Journalists have long faced threats in reprisal for their work, and in the internet era, attackers can leverage information published on social media and professional websites to hack, abuse, shame, or defame their target.
Stef Schrader was on vacation in Germany last year when spam messages started to flood her inbox. Seeing random emails from Macy’s—and job alerts for the position of “Chief Idiot”—she realized someone had signed her work email up to dozens of email lists.
Journalists are frequently at risk of being harassed online in an attempt by hostile actors to intimidate or force them into silence. The harassment, most commonly directed at female journalists, often includes threats of violence against the journalist and their family and friends.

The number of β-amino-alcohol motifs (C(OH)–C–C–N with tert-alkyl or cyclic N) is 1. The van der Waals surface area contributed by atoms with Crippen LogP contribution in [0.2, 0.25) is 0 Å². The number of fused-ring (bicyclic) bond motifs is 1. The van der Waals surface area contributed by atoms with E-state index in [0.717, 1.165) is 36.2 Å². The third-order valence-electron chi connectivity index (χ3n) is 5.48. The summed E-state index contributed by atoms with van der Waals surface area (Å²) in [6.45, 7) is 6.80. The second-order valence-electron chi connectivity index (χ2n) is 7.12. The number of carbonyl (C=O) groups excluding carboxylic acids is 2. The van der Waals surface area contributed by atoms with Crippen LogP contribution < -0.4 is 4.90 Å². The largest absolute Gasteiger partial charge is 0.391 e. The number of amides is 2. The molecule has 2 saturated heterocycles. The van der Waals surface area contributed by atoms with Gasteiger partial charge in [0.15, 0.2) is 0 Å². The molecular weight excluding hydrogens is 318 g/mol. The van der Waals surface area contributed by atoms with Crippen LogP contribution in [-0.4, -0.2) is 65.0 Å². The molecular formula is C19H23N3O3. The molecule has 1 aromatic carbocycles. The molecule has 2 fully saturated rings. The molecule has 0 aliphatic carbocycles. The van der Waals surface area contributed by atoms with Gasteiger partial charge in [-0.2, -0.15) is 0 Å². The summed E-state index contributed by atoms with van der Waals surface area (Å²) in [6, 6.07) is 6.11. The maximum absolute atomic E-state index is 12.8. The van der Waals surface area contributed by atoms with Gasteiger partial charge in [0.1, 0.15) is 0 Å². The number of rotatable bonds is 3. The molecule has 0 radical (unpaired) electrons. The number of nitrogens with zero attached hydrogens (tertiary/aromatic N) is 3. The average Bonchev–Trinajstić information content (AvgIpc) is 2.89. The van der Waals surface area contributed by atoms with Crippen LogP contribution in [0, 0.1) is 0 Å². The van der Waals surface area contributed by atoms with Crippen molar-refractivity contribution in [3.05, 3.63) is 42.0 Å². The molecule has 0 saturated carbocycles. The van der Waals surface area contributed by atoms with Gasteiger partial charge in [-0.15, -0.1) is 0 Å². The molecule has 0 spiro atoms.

Long before one of their photographers was harassed on election night in Brazil, the editors at Fortaleza newspaper O Povo were meeting with their readers and staff to discuss the increasingly polarized environment and how to deal with it.
Michael Edison Hayden was one of the first foreign journalists on the ground after the Nepalese earthquake in 2015– the “ground was still shaking” when he arrived, he said. He’s reported from the disputed territory between India and Pakistan in Kashmir, and gone door-to-door in Phoenix, searching for a mass killer. But, Hayden said, reporting…